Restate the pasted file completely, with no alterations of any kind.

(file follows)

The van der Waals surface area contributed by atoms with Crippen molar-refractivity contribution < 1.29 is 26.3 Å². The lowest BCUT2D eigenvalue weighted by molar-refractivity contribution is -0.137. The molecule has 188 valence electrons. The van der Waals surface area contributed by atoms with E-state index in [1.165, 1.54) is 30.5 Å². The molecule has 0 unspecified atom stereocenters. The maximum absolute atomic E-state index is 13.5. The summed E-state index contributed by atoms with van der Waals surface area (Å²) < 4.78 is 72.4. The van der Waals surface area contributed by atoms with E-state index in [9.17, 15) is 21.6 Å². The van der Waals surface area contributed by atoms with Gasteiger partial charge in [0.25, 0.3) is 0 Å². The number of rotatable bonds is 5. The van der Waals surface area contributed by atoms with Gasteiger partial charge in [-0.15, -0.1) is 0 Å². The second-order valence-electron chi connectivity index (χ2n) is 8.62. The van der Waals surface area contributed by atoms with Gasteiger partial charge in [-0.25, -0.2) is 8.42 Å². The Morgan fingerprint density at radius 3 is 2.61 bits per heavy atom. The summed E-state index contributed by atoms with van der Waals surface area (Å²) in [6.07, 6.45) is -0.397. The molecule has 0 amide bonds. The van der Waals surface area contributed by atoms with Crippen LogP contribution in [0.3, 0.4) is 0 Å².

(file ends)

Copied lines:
The van der Waals surface area contributed by atoms with Crippen molar-refractivity contribution < 1.29 is 26.3 Å². The lowest BCUT2D eigenvalue weighted by molar-refractivity contribution is -0.137. The molecule has 188 valence electrons. The van der Waals surface area contributed by atoms with E-state index in [1.165, 1.54) is 30.5 Å². The molecule has 0 unspecified atom stereocenters. The maximum absolute atomic E-state index is 13.5. The summed E-state index contributed by atoms with van der Waals surface area (Å²) < 4.78 is 72.4. The van der Waals surface area contributed by atoms with E-state index in [9.17, 15) is 21.6 Å². The van der Waals surface area contributed by atoms with Gasteiger partial charge in [0.25, 0.3) is 0 Å². The number of rotatable bonds is 5. The van der Waals surface area contributed by atoms with Gasteiger partial charge in [-0.15, -0.1) is 0 Å². The second-order valence-electron chi connectivity index (χ2n) is 8.62. The van der Waals surface area contributed by atoms with Gasteiger partial charge in [-0.25, -0.2) is 8.42 Å². The Morgan fingerprint density at radius 3 is 2.61 bits per heavy atom. The summed E-state index contributed by atoms with van der Waals surface area (Å²) in [6.07, 6.45) is -0.397. The molecule has 0 amide bonds. The van der Waals surface area contributed by atoms with Crippen LogP contribution in [0.3, 0.4) is 0 Å².